Sometimes it seems as if the rapid prototyping industry produces almost as many acronyms as it does parts. There's FDM, SLA, DMLS, EBM and LOM, just to name a few. But the acronyms do serve a purpose since they refer to individual prototyping processes, each with different capabilities.
What increasingly doesn't serve a purpose is the term “rapid prototyping,” which has lost much of its descriptive power for a couple of reasons. For one thing, rapid prototyping doesn't necessarily live up to the first part of its name. And, rapid prototyping machines are increasingly being used for production parts rather than prototypes.
You may think rapid prototyping machines, which use various additive fabrication methods, will by definition create parts faster than traditional manufacturing methods. But high-speed machining centers and even some injection molding operations can turn out parts as fast or faster than rapid prototyping machines.
Don't believe me? Well, consider Protomold. Arguably the speediest of quickturn injection molding businesses, it has honed its high-speed machining and molding operations to the point where it can now produce injection-molded plastic parts in one business day. Protomold's First Cut Prototype subsidiary promises the same for machined plastic prototypes.
One-day turnarounds make Protomold and First Cut at least as fast at supplying parts as rapid prototyping service bureaus and many in-house prototyping operations. “For the kinds of parts we make, we're faster hands down,” says Brad Cleveland, Protomold's president.
Of course, to say rapid prototyping isn't by definition the fastest way to get a part is not to say it doesn't have value. Additive fabrication machines can increasingly produce finished or nearly finished production parts — without the need for tooling or expensive fixturing. Additive fabrication can enable complex part geometries and function integrations that would be too expensive or even impossible to achieve any other way.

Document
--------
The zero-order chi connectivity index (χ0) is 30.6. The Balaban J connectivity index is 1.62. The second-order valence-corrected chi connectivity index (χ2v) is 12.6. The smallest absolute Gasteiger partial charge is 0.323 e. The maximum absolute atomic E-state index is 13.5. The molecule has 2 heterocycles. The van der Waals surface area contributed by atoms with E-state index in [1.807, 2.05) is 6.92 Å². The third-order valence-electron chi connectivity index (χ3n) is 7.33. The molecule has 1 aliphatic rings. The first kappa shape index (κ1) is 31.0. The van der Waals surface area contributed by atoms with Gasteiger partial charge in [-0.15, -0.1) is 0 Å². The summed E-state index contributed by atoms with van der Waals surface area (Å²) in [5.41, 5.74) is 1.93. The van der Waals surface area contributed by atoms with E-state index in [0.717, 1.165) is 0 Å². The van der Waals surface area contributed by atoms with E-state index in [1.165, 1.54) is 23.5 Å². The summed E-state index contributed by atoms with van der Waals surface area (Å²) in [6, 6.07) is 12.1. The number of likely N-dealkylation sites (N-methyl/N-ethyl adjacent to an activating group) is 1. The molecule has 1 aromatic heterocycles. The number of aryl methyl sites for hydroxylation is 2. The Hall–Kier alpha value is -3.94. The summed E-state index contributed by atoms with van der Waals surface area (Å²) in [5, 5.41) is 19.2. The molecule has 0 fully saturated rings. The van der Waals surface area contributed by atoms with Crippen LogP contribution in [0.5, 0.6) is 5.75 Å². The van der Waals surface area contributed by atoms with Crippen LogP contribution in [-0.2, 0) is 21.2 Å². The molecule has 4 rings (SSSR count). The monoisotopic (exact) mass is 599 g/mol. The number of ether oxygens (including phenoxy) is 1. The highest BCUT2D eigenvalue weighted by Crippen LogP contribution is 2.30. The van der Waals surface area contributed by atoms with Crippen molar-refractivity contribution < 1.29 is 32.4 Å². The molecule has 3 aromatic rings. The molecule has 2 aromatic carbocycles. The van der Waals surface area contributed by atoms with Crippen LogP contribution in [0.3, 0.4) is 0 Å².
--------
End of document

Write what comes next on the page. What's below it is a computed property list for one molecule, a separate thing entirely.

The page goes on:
Plenty of users have gotten wise to these benefits and started to press their rapid prototyping machines into production duties, particularly for low-volume or custom products. Stratasys, the market leader in additive prototyping machines, reports 42 percent of its customers already make some production parts on their machines, while 11 percent use their machines solely for manufacturing.
So if rapid prototyping machines aren't necessarily the fastest way to make parts and if they don't always make prototypes, what should we call them? I spoke to industry analyst Terry Wohlers during the Rapid 2007 conference and he suggested in passing we call all of the additive fabrication machines “3D printers” and we adopt “3D printing” in place of “rapid prototyping.”
His not entirely serious suggestion may not sit well with those who supply prototyping machines. They've spent years differentiating their fabrication technologies and only a handful of machines, like those from Z Corp., explicitly use technology borrowed from ink jet paper printers. What's more, in common usage, “3D printer” currently refers only to the relatively low-cost prototyping machines, not the pricier models most suited to production-part manufacturing.
That differentiation, though, matters more to those who market the machines than to those who use them. As Wohlers points out, “You have low-cost paper printers for use in the home and higher-cost printers used for commercial printing. They're all printers.”
What he says makes a lot of sense. 3D printing could likewise encompass the entire spectrum of additive prototyping machines — from low-cost models that work as CAD peripherals in the office environment to higher-priced machines destined for the shop floor. As a descriptive term, “3D printing” captures a lot of what makes additive machines special.